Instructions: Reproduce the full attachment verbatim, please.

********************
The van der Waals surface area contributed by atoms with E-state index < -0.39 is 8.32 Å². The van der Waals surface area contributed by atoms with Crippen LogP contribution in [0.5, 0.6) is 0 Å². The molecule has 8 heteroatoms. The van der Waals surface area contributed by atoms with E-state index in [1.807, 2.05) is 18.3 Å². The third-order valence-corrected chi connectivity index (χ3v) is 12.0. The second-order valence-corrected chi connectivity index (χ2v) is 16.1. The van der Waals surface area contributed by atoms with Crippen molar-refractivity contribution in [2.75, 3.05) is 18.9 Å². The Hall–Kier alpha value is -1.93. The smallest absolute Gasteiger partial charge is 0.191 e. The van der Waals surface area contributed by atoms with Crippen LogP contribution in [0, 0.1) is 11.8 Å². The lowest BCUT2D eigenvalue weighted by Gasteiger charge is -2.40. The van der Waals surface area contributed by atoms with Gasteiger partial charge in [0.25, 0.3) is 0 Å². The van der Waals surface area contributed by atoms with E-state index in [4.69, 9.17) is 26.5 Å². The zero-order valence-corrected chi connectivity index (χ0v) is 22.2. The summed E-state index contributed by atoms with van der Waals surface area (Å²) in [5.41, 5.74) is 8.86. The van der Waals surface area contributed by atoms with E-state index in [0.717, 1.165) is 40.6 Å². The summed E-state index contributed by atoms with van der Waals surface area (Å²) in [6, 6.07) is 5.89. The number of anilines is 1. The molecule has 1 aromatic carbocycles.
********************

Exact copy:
The van der Waals surface area contributed by atoms with E-state index < -0.39 is 8.32 Å². The van der Waals surface area contributed by atoms with Crippen LogP contribution in [0.5, 0.6) is 0 Å². The molecule has 8 heteroatoms. The van der Waals surface area contributed by atoms with E-state index in [1.807, 2.05) is 18.3 Å². The third-order valence-corrected chi connectivity index (χ3v) is 12.0. The second-order valence-corrected chi connectivity index (χ2v) is 16.1. The van der Waals surface area contributed by atoms with Crippen molar-refractivity contribution in [2.75, 3.05) is 18.9 Å². The Hall–Kier alpha value is -1.93. The smallest absolute Gasteiger partial charge is 0.191 e. The van der Waals surface area contributed by atoms with Crippen LogP contribution in [0, 0.1) is 11.8 Å². The lowest BCUT2D eigenvalue weighted by Gasteiger charge is -2.40. The van der Waals surface area contributed by atoms with Gasteiger partial charge in [0.25, 0.3) is 0 Å². The van der Waals surface area contributed by atoms with E-state index in [4.69, 9.17) is 26.5 Å². The zero-order valence-corrected chi connectivity index (χ0v) is 22.2. The summed E-state index contributed by atoms with van der Waals surface area (Å²) in [5.41, 5.74) is 8.86. The van der Waals surface area contributed by atoms with E-state index in [0.717, 1.165) is 40.6 Å². The summed E-state index contributed by atoms with van der Waals surface area (Å²) in [6, 6.07) is 5.89. The number of anilines is 1. The molecule has 1 aromatic carbocycles.